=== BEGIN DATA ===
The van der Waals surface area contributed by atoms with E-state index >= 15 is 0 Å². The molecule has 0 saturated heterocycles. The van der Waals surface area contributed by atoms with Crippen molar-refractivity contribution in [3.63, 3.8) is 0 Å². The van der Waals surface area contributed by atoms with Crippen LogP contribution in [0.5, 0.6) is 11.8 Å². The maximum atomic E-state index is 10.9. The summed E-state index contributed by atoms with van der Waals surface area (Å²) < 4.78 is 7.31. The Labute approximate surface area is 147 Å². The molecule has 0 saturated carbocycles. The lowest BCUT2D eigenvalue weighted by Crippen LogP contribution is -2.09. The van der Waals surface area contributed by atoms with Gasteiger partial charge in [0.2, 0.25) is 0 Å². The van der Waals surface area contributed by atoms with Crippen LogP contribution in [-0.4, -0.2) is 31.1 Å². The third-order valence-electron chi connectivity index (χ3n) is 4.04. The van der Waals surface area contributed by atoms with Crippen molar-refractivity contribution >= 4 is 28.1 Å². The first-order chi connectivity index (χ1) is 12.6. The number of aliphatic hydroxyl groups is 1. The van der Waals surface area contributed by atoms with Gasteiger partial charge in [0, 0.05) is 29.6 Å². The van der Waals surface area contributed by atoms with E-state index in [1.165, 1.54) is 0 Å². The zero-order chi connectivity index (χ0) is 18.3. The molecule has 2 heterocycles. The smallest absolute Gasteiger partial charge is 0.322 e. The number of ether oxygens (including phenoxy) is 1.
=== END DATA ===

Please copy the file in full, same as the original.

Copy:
The van der Waals surface area contributed by atoms with E-state index >= 15 is 0 Å². The molecule has 0 saturated heterocycles. The van der Waals surface area contributed by atoms with Crippen molar-refractivity contribution in [3.63, 3.8) is 0 Å². The van der Waals surface area contributed by atoms with Crippen LogP contribution in [0.5, 0.6) is 11.8 Å². The maximum atomic E-state index is 10.9. The summed E-state index contributed by atoms with van der Waals surface area (Å²) < 4.78 is 7.31. The Labute approximate surface area is 147 Å². The molecule has 0 saturated carbocycles. The lowest BCUT2D eigenvalue weighted by Crippen LogP contribution is -2.09. The van der Waals surface area contributed by atoms with Gasteiger partial charge in [0.2, 0.25) is 0 Å². The van der Waals surface area contributed by atoms with Crippen LogP contribution in [-0.4, -0.2) is 31.1 Å². The third-order valence-electron chi connectivity index (χ3n) is 4.04. The van der Waals surface area contributed by atoms with Crippen molar-refractivity contribution >= 4 is 28.1 Å². The first-order chi connectivity index (χ1) is 12.6. The number of aliphatic hydroxyl groups is 1. The van der Waals surface area contributed by atoms with Gasteiger partial charge in [0, 0.05) is 29.6 Å². The van der Waals surface area contributed by atoms with E-state index in [1.165, 1.54) is 0 Å². The zero-order chi connectivity index (χ0) is 18.3. The molecule has 2 heterocycles. The smallest absolute Gasteiger partial charge is 0.322 e. The number of ether oxygens (including phenoxy) is 1.